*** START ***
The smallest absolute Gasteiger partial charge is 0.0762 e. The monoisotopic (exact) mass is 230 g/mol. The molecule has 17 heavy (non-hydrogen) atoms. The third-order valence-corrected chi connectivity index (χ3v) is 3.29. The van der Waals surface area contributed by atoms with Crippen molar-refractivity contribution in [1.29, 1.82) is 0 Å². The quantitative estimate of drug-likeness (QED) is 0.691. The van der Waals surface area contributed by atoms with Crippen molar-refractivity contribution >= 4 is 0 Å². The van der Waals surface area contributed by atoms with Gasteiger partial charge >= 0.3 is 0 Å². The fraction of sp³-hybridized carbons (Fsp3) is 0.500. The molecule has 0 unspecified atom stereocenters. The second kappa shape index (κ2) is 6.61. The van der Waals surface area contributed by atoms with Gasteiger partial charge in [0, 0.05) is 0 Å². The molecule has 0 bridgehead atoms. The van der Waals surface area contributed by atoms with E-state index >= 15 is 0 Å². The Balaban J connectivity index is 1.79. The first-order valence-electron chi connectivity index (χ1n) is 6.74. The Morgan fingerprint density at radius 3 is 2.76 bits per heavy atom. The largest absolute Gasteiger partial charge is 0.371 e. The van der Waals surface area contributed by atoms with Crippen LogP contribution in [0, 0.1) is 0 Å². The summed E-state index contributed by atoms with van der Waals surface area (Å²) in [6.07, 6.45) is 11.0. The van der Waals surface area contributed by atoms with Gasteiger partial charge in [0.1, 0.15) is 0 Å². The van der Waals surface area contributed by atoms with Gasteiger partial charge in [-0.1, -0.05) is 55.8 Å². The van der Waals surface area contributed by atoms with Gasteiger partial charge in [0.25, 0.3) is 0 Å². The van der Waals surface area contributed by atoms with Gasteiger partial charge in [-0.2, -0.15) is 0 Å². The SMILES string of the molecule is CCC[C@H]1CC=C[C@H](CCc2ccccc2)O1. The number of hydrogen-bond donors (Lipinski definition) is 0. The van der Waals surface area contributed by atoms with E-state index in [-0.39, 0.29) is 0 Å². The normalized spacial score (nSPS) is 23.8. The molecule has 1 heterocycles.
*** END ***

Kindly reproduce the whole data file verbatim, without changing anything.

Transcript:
The smallest absolute Gasteiger partial charge is 0.0762 e. The monoisotopic (exact) mass is 230 g/mol. The molecule has 17 heavy (non-hydrogen) atoms. The third-order valence-corrected chi connectivity index (χ3v) is 3.29. The van der Waals surface area contributed by atoms with Crippen molar-refractivity contribution in [1.29, 1.82) is 0 Å². The quantitative estimate of drug-likeness (QED) is 0.691. The van der Waals surface area contributed by atoms with Crippen molar-refractivity contribution >= 4 is 0 Å². The van der Waals surface area contributed by atoms with Gasteiger partial charge >= 0.3 is 0 Å². The fraction of sp³-hybridized carbons (Fsp3) is 0.500. The molecule has 0 unspecified atom stereocenters. The second kappa shape index (κ2) is 6.61. The van der Waals surface area contributed by atoms with Gasteiger partial charge in [0, 0.05) is 0 Å². The molecule has 0 bridgehead atoms. The van der Waals surface area contributed by atoms with E-state index >= 15 is 0 Å². The Balaban J connectivity index is 1.79. The first-order valence-electron chi connectivity index (χ1n) is 6.74. The Morgan fingerprint density at radius 3 is 2.76 bits per heavy atom. The largest absolute Gasteiger partial charge is 0.371 e. The van der Waals surface area contributed by atoms with Crippen LogP contribution in [0, 0.1) is 0 Å². The summed E-state index contributed by atoms with van der Waals surface area (Å²) in [6.07, 6.45) is 11.0. The van der Waals surface area contributed by atoms with Gasteiger partial charge in [0.1, 0.15) is 0 Å². The van der Waals surface area contributed by atoms with Gasteiger partial charge in [-0.1, -0.05) is 55.8 Å². The van der Waals surface area contributed by atoms with Gasteiger partial charge in [0.25, 0.3) is 0 Å². The van der Waals surface area contributed by atoms with Gasteiger partial charge in [-0.2, -0.15) is 0 Å². The SMILES string of the molecule is CCC[C@H]1CC=C[C@H](CCc2ccccc2)O1. The number of hydrogen-bond donors (Lipinski definition) is 0. The van der Waals surface area contributed by atoms with E-state index in [-0.39, 0.29) is 0 Å². The normalized spacial score (nSPS) is 23.8. The molecule has 1 heterocycles.